– DON’T LAY DOWN ON YOUR COUCH! Sit up. You’re already conceding defeat if you go horizontal. Naps are fine for halftimes, but there’s no way anyone can be totally “comfortable” while watching 24 hours of college basketball. Nothing that is truly a “marathon” is comfortable. Stay committed. (DH)

– Late night exercise. If you live in a big apartment building, do sprints down the corridor. Toe-touches and trunk lifts are also effective. (TM)

– Be interactive. Chat with us scribes in-game via twitter and post comment sections. A lively conversation makes it so much easier to stay awake. (EA)

– Animals make for a great late-night companion. After all, who cares if you’re talking to a cat during the Houston Baptist vs. Hawaii game. (TM)

– Head over to sporcle.com and work your way through the basketball quizzes during commercial breaks. It keeps the mind sharp. (EA)

– Appreciate the ride. Name me one other sport that does a live 24-hour marathon of games? There isn’t one. Take in the first tip-off, the student sections from the 6 and 8 a.m. games and the weird fascination with a 4 a.m. EST live game in Hawaii each year. It’s unique. And as hoopheads, it’s ours. (DH)

Five-star 2018 recruit Anfernee Simons could test NBA Draft process

1 Comment

Five-star Class of 2018 guard Anfernee Simons is interested in potentially entering the 2018 NBA Draft.

According to a report from Jonathan Givony of ESPN, the former Louisville commit will likely be eligible to jump to the NBA straight out of high school since he graduated high school last year while turning 19 next June. The 6-foot-4 Simons, considered the No. 16 overall prospect in the Rivals’ Class of 2018 national rankings, is playing a post-grad season at IMG Academy for 2017-18 after reclassifying as a sophomore.

If Simons opts to go pro than college basketball loses a potential star as he’s been shooting up the national rankings over the past year. Simons was committed to the Cardinals since the beginning of his junior year but he opened things up once former head coach Rick Pitino lost his job in a fallout from the FBI investigation on college basketball.

Simons started his season at the National Prep Showcase this weekend as six NBA teams sent people to watch him play, according to Givony’s report.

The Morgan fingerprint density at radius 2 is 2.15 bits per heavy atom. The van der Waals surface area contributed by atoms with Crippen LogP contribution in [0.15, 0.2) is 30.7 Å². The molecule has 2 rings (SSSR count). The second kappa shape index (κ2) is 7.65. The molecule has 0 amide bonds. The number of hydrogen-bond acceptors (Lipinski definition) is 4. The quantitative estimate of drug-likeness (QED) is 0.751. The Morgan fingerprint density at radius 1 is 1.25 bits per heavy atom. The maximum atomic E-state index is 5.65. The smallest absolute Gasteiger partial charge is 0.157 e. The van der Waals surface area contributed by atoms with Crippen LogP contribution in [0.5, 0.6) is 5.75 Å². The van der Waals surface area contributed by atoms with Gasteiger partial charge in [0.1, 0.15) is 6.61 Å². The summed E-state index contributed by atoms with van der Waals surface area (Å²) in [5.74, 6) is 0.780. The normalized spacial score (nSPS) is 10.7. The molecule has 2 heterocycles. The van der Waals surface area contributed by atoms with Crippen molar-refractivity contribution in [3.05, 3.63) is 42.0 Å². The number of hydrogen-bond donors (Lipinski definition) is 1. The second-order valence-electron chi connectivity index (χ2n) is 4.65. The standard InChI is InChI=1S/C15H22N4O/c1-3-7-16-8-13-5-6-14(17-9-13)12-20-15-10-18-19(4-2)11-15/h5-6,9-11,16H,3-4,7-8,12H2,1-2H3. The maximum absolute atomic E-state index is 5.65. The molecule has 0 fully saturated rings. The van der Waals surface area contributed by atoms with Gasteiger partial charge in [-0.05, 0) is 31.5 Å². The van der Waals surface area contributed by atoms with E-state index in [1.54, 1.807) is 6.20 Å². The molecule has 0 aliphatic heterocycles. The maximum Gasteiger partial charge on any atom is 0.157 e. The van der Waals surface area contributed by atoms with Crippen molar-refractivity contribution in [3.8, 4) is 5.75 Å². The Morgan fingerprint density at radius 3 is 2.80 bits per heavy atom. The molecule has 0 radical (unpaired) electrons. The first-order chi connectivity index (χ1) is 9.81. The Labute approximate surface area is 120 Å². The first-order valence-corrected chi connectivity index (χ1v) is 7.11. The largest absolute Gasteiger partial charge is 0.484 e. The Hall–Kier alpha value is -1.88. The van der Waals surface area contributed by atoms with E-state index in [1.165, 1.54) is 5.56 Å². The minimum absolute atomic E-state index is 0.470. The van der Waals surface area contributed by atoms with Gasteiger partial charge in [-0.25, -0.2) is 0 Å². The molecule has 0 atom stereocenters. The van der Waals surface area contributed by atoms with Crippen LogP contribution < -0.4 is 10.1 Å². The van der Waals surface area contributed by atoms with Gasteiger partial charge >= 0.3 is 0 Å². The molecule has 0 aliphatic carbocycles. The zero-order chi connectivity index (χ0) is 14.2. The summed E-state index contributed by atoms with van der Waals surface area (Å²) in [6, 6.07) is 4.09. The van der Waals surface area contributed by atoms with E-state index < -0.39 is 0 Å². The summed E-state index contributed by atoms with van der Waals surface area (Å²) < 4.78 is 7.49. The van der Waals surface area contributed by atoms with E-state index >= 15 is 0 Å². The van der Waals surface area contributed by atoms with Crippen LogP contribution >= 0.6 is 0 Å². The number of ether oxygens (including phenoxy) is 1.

It’ll be fascinating to see what happens in this situation as Simons hasn’t done much with the recruiting process over the last several months. Now that NBA teams are already watching him play, Simons could follow in Thon Maker’s footsteps and turn pro right away.

LaVar Ball on Trump’s involvement in bringing son home: ‘Who?’

Sean M. Haffey/Getty Images
29 Comments

The war of words none of us wanted is now upon us.

LaVar Ball downplayed the impact that Donald Trump had in ensuring that his son, LiAngelo, along with two other UCLA players were released from custody and returned to the United States following a shoplifting incident on the team’s trip to China.

“Who?” the eldest Ball told ESPN on Friday night when asked about Trump’s involvement. “What was he over there for? Don’t tell me nothing. Everybody wants to make it seem like he helped me out.”

When the players arrived back in Los Angeles, and before they had a chance to speak publicly, Trump had already taken to twitter to complain about the fact that the trio had not yet thanked him. Trump happened to be in China at the same time and, in a meeting with Chinese President Xi Jinping, he reportedly asked for his counterpart’s help in assuring an expedited legal process.

Trump got the thank you that he so desperately needed when UCLA held a press conference announcing that the three players would be suspended indefinitely, but LaVar was not going to let the President have the last word. And you can bet that Trump is not going to let this be the end of it, either, which means that two men that have risen to prominence through their willingness to say the audacious whenever the spotlight is on them will have the floor.